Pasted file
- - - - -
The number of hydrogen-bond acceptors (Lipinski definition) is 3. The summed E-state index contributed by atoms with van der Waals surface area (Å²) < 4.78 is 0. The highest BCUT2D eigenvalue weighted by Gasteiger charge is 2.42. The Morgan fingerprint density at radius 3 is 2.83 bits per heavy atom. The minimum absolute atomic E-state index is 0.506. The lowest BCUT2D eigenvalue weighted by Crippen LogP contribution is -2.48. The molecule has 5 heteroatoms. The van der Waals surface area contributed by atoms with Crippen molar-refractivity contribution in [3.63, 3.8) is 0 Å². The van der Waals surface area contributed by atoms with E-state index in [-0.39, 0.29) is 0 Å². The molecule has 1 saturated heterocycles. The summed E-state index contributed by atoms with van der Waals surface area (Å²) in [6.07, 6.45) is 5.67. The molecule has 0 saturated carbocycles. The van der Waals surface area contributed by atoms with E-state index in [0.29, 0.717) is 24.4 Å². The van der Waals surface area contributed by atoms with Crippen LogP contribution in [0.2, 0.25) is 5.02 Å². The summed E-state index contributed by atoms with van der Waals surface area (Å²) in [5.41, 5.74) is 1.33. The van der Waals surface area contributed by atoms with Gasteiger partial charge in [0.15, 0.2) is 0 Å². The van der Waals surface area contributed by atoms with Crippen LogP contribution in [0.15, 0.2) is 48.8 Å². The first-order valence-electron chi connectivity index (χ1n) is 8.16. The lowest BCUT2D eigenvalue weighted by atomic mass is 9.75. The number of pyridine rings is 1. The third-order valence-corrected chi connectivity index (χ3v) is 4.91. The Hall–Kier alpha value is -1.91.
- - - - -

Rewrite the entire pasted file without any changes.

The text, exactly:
The number of hydrogen-bond acceptors (Lipinski definition) is 3. The summed E-state index contributed by atoms with van der Waals surface area (Å²) < 4.78 is 0. The highest BCUT2D eigenvalue weighted by Gasteiger charge is 2.42. The Morgan fingerprint density at radius 3 is 2.83 bits per heavy atom. The minimum absolute atomic E-state index is 0.506. The lowest BCUT2D eigenvalue weighted by Crippen LogP contribution is -2.48. The molecule has 5 heteroatoms. The van der Waals surface area contributed by atoms with Crippen molar-refractivity contribution in [3.63, 3.8) is 0 Å². The van der Waals surface area contributed by atoms with E-state index in [-0.39, 0.29) is 0 Å². The molecule has 1 saturated heterocycles. The summed E-state index contributed by atoms with van der Waals surface area (Å²) in [6.07, 6.45) is 5.67. The molecule has 0 saturated carbocycles. The van der Waals surface area contributed by atoms with E-state index in [0.29, 0.717) is 24.4 Å². The van der Waals surface area contributed by atoms with Crippen LogP contribution in [0.2, 0.25) is 5.02 Å². The summed E-state index contributed by atoms with van der Waals surface area (Å²) in [5.41, 5.74) is 1.33. The van der Waals surface area contributed by atoms with Gasteiger partial charge in [0.15, 0.2) is 0 Å². The van der Waals surface area contributed by atoms with Crippen LogP contribution in [0.15, 0.2) is 48.8 Å². The first-order valence-electron chi connectivity index (χ1n) is 8.16. The lowest BCUT2D eigenvalue weighted by atomic mass is 9.75. The number of pyridine rings is 1. The third-order valence-corrected chi connectivity index (χ3v) is 4.91. The Hall–Kier alpha value is -1.91.